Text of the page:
This is essentially the same situation faced by the City of Bandon, but we cannot stop providing clean water and treated sewage ... just because we are not allowed to raise our rates without a vote of the people. This charter amendment was put in place more than 20 years ago by the voters; in the early years we were allowed to raise rates just enough to pay our pre-existing agreements with the state on sewer and water bonds. Those agreements have now been paid off, and we are facing an emergency in our ability to operate and maintain both the sewer and the water utility.
Not only can we not fund day to day operation and maintenance of our facilities, but the sewage treatment plant is nearing the end of its 20-year life and will require extensive upgrades.
The City Council has been entrusted to take care of the health and welfare of the people of Bandon.
The city's utility commission recommended at the May council meeting that the city council declare an emergency, which will require us to raise our water rates 21 percent and our sewer rates 28 percent.
Based on the basic bill, which provides 2,000 gallons of water a month, your bill will go up approximately $11.30 a month.
I looked at my last utility bill. I used 1,000 gallons of water for a water and sewer bill of $46.22. Even if I had used 2,000 gallons of water, my bill would have gone up only $11.30 to $57.52 . In the summer, if I choose to keep a green lawn and water almost daily (whether I need to or not), my bill will increase. If I don't, the increase will continue to be $11.30.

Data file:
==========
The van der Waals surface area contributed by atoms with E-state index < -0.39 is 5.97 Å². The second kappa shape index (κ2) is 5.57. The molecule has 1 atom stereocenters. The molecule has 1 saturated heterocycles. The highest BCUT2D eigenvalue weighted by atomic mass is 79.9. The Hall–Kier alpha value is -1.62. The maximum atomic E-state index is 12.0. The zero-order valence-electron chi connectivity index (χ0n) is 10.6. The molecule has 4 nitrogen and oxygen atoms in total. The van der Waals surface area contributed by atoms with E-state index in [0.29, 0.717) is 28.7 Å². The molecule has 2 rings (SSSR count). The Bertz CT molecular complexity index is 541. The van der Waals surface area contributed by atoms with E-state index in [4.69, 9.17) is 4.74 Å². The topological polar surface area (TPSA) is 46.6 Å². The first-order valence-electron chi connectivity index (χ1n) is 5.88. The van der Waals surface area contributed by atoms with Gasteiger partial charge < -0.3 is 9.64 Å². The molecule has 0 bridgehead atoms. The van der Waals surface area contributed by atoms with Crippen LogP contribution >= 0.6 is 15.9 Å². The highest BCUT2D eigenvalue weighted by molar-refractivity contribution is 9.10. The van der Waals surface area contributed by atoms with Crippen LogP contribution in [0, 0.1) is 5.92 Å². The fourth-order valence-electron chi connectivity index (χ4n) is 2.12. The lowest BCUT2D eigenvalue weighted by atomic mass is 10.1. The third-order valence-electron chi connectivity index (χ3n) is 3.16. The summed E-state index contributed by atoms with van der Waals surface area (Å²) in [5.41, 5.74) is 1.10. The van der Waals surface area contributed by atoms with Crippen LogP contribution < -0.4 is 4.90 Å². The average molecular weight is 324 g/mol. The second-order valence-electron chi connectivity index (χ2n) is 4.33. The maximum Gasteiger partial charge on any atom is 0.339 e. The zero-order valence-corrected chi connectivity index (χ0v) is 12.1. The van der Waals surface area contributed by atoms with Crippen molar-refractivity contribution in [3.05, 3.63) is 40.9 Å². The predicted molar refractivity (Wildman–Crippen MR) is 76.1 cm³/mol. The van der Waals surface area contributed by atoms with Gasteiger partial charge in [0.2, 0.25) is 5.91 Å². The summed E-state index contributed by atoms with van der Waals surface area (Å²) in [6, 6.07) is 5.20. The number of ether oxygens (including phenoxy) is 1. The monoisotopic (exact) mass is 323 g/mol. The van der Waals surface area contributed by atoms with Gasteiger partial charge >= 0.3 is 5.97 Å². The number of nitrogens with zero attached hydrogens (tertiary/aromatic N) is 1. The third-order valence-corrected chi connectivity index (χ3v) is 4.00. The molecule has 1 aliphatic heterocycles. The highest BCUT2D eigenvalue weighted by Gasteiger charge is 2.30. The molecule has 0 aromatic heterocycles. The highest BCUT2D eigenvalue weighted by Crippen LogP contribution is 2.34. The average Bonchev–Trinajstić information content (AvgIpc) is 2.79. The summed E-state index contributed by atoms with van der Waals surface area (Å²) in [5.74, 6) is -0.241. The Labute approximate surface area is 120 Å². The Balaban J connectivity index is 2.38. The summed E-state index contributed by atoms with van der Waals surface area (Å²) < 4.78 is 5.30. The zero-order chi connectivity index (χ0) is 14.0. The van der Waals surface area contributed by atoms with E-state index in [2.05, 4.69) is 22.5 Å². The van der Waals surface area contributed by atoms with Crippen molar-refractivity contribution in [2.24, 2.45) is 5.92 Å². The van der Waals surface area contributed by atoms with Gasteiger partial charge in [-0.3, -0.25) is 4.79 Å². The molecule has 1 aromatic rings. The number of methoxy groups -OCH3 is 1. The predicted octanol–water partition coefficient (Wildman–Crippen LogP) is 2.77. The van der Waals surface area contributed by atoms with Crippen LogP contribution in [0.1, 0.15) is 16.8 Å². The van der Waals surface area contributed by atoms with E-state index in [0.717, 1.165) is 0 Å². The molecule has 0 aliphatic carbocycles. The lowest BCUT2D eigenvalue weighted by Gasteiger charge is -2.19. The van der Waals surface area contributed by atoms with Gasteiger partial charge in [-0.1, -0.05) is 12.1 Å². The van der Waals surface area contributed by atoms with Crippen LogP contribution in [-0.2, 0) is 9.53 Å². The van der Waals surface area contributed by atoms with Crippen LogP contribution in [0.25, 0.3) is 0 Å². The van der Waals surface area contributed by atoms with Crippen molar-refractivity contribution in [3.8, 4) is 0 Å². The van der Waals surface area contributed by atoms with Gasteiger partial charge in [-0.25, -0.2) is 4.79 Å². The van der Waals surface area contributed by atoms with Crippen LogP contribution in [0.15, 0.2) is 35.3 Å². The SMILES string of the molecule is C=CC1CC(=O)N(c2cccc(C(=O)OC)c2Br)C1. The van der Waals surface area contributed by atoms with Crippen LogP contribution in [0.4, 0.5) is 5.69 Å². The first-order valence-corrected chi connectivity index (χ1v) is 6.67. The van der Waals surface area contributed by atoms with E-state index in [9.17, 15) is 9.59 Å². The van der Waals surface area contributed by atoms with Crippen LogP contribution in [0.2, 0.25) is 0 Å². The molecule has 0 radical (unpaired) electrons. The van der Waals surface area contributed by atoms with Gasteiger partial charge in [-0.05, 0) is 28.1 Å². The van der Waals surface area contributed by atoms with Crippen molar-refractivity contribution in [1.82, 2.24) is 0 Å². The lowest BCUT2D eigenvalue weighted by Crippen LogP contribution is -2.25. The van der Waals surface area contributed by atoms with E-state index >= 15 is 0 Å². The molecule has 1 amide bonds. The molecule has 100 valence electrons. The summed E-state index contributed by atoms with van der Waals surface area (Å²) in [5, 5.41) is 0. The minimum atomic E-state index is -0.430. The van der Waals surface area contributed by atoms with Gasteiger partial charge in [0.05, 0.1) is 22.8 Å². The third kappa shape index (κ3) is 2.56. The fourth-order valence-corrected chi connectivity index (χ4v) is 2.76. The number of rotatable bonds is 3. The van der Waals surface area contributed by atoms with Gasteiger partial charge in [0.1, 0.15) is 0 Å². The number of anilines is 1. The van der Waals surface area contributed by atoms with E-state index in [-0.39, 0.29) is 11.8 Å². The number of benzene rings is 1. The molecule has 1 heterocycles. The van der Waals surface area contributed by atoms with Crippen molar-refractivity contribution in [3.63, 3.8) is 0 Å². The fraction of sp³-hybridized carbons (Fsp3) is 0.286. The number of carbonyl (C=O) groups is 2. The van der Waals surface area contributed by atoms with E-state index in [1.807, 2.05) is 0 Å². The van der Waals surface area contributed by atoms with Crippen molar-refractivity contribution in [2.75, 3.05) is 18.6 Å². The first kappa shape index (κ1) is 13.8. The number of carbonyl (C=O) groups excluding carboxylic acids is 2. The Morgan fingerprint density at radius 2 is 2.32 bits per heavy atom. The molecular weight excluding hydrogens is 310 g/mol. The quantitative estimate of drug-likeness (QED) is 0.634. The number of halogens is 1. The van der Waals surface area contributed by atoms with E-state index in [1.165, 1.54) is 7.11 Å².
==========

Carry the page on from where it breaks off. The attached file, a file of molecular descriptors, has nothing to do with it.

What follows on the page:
I computed the increase based on someone using 5,000 gallons of water a month, and found that their increase would be $15.27, including $5.75 for water and $9.52 for sewer. Their bill would go from $61.40 to $76.67.
How does that same usage compare with our neighbors? In Myrtle Point your bill would be $70 a month; Powers, $77 a month; Coos Bay, $72; Port Orford, $83 a month; Brookings, $100 a month, and Coquille, $124 a month. And not only that, our electric bills are cheaper than either Coos-Curry Electric or Pacific Power.
As one member of our utilities commission put it so well: if we are not able to prevent raw sewage from spilling out onto the bay and we can no longer provide safe, clean drinking water, the state could well step in, take over our utilities, and charge whatever is necessary to maintain both systems. That is the last thing we want to happen!
We have dedicated people at both our sewer and water plants. All they ask is they have the resources to maintain those systems. That is why the utilities commission is urging that the City Council ... declare an emergency.